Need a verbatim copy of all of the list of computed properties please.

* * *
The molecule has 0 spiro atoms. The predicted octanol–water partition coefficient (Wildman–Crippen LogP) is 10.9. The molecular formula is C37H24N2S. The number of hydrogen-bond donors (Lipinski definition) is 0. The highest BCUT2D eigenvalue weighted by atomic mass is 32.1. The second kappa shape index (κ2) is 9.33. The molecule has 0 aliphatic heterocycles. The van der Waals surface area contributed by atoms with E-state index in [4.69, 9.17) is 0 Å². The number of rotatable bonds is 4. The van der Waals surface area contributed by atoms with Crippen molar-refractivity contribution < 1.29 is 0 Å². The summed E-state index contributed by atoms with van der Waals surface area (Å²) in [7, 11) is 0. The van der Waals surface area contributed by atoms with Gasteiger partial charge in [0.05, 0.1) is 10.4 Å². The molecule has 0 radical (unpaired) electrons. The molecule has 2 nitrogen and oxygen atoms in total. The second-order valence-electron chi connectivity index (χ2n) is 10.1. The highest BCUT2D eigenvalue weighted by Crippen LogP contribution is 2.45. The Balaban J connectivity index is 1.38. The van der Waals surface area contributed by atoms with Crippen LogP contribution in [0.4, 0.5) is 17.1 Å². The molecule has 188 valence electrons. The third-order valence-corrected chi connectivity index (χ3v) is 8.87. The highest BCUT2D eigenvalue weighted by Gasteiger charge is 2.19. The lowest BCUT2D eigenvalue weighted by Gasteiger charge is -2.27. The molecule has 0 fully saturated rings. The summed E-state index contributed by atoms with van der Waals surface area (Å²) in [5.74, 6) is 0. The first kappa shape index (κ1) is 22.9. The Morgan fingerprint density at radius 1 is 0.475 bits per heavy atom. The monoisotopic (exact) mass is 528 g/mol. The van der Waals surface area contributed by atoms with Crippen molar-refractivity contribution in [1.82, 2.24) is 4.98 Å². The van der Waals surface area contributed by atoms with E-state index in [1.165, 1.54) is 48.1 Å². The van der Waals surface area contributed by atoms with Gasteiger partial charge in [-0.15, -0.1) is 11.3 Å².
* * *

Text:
The molecule has 0 spiro atoms. The predicted octanol–water partition coefficient (Wildman–Crippen LogP) is 10.9. The molecular formula is C37H24N2S. The number of hydrogen-bond donors (Lipinski definition) is 0. The highest BCUT2D eigenvalue weighted by atomic mass is 32.1. The second kappa shape index (κ2) is 9.33. The molecule has 0 aliphatic heterocycles. The van der Waals surface area contributed by atoms with E-state index in [4.69, 9.17) is 0 Å². The number of rotatable bonds is 4. The van der Waals surface area contributed by atoms with Crippen molar-refractivity contribution < 1.29 is 0 Å². The summed E-state index contributed by atoms with van der Waals surface area (Å²) in [7, 11) is 0. The van der Waals surface area contributed by atoms with Gasteiger partial charge in [0.05, 0.1) is 10.4 Å². The molecule has 0 radical (unpaired) electrons. The molecule has 2 nitrogen and oxygen atoms in total. The second-order valence-electron chi connectivity index (χ2n) is 10.1. The highest BCUT2D eigenvalue weighted by Crippen LogP contribution is 2.45. The Balaban J connectivity index is 1.38. The van der Waals surface area contributed by atoms with Crippen LogP contribution in [0.4, 0.5) is 17.1 Å². The molecule has 188 valence electrons. The third-order valence-corrected chi connectivity index (χ3v) is 8.87. The highest BCUT2D eigenvalue weighted by Gasteiger charge is 2.19. The lowest BCUT2D eigenvalue weighted by Gasteiger charge is -2.27. The molecule has 0 fully saturated rings. The summed E-state index contributed by atoms with van der Waals surface area (Å²) in [5.74, 6) is 0. The first kappa shape index (κ1) is 22.9. The Morgan fingerprint density at radius 1 is 0.475 bits per heavy atom. The monoisotopic (exact) mass is 528 g/mol. The van der Waals surface area contributed by atoms with Crippen molar-refractivity contribution in [1.82, 2.24) is 4.98 Å². The van der Waals surface area contributed by atoms with E-state index in [1.165, 1.54) is 48.1 Å². The van der Waals surface area contributed by atoms with Gasteiger partial charge in [-0.15, -0.1) is 11.3 Å².